Transit managers have deployed a few more railcars but don’t have enough to convert the entire fleet of two-car trains into three-car trains. Crowding isn’t severe enough to justify major costs to run a three-car fleet, they say.
Some crazy parallels. Light rail in Seattle expanded earlier this year and, as mentioned above, Seattle is going to the ballot this fall looking for funds for a massive expansion. Ridership has gone up and, in a few instances, crowds have been extremely heavy — although not quite maximum crush loads (the story is accompanied by an excellent graphic).
Sound Transit is ordering another 122 rail cars. Attentive readers know that Metro has an order of 235 light rail cars and has received 41 of the initial 78 base order thus far.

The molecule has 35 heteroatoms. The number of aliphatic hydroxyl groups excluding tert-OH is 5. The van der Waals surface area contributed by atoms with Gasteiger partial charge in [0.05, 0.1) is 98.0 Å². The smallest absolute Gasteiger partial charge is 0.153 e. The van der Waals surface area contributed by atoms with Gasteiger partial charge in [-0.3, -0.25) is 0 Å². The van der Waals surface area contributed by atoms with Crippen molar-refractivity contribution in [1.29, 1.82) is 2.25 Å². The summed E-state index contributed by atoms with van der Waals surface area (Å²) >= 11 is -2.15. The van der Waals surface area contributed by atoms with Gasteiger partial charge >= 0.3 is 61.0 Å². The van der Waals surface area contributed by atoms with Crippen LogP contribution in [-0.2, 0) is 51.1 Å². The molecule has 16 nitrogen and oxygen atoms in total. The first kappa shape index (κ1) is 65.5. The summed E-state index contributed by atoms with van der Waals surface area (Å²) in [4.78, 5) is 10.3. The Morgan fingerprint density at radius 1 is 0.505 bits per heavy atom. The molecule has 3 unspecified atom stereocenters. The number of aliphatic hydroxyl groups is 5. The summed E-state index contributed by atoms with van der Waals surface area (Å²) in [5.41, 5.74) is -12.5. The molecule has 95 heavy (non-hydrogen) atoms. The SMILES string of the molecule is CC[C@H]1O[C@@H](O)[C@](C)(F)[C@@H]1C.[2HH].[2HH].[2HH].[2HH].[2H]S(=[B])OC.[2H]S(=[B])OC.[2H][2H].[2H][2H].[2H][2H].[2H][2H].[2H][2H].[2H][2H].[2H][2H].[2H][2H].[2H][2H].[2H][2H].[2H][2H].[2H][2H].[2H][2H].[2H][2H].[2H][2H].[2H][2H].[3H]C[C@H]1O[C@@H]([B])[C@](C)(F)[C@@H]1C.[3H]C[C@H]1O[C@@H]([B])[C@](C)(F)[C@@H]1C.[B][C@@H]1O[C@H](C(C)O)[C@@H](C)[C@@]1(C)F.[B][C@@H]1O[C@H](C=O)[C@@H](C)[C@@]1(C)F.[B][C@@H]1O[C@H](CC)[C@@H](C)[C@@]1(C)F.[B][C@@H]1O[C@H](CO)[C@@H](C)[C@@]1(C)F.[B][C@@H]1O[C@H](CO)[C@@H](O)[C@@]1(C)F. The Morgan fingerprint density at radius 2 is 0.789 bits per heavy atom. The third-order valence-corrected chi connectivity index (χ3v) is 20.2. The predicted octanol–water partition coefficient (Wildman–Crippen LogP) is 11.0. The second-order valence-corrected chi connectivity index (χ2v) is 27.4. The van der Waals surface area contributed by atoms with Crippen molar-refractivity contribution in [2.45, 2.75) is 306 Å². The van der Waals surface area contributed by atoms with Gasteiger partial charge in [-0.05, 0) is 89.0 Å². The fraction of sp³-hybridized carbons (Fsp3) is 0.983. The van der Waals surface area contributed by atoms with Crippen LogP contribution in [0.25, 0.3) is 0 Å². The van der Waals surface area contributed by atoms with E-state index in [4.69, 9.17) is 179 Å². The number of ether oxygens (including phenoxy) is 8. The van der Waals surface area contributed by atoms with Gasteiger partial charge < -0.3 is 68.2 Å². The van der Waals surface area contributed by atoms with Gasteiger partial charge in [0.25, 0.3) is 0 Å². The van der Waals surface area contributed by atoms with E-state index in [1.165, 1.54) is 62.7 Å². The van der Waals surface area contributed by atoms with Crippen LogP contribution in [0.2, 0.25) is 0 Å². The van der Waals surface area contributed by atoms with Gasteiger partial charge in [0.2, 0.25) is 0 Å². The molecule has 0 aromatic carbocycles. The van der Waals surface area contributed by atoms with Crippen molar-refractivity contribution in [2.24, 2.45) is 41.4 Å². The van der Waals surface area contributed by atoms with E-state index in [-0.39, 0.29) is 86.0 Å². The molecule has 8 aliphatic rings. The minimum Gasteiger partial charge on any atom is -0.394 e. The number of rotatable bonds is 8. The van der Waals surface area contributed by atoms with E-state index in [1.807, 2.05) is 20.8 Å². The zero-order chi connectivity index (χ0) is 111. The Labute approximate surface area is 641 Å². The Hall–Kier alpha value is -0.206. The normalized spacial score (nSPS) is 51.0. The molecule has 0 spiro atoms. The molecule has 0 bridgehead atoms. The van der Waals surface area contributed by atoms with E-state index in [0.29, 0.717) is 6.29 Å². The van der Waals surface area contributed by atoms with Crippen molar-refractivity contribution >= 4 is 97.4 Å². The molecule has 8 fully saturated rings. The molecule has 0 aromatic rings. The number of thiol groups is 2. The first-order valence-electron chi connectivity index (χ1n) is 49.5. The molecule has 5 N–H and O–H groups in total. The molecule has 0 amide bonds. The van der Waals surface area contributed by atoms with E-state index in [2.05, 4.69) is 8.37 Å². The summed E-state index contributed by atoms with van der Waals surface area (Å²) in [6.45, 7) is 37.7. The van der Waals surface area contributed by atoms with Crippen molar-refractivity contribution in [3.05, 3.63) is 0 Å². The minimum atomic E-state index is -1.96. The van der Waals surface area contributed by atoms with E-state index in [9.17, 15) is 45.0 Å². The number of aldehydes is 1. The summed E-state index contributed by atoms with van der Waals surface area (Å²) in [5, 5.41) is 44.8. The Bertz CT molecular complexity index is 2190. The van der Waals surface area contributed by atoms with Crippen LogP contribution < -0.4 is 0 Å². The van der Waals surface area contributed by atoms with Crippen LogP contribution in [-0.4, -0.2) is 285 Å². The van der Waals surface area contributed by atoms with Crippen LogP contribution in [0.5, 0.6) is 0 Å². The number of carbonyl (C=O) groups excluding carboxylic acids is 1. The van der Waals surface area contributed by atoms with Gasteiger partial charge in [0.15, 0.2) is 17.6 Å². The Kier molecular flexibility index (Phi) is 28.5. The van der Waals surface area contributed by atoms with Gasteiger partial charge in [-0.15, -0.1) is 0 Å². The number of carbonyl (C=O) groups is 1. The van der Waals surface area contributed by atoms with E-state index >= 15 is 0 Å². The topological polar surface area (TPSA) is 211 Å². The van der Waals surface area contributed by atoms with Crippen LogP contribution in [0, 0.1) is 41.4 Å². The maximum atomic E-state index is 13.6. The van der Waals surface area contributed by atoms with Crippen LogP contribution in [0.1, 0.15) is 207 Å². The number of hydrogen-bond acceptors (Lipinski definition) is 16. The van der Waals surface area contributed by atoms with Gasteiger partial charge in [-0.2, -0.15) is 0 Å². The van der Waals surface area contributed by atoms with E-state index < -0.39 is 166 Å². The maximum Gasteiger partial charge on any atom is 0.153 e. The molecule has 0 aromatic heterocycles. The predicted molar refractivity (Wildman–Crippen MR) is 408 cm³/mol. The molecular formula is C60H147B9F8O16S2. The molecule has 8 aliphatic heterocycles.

Another key excerpt:
Besides the costs of electricity, mechanics and parts,David Huffaker, deputy director for operations, offered another reason to think twice before adding railcars now:
Seattle-area customers could become spoiled.
“Adding more three-car trains when unneeded would raise expectations about our ability to provide seating capacity, both now and in the future,” he told the transit board. “The bottom line is that we cannot guarantee everyone will have a seat during the peak hours, nor is that how the system was designed and funded.”
So here’s the big picture thing: although transit ridership has been flat or declining in many parts of the U.S., there seems to be a demand for rail transit — especially when new rail lines or extensions open.
Categories: Transportation Headlines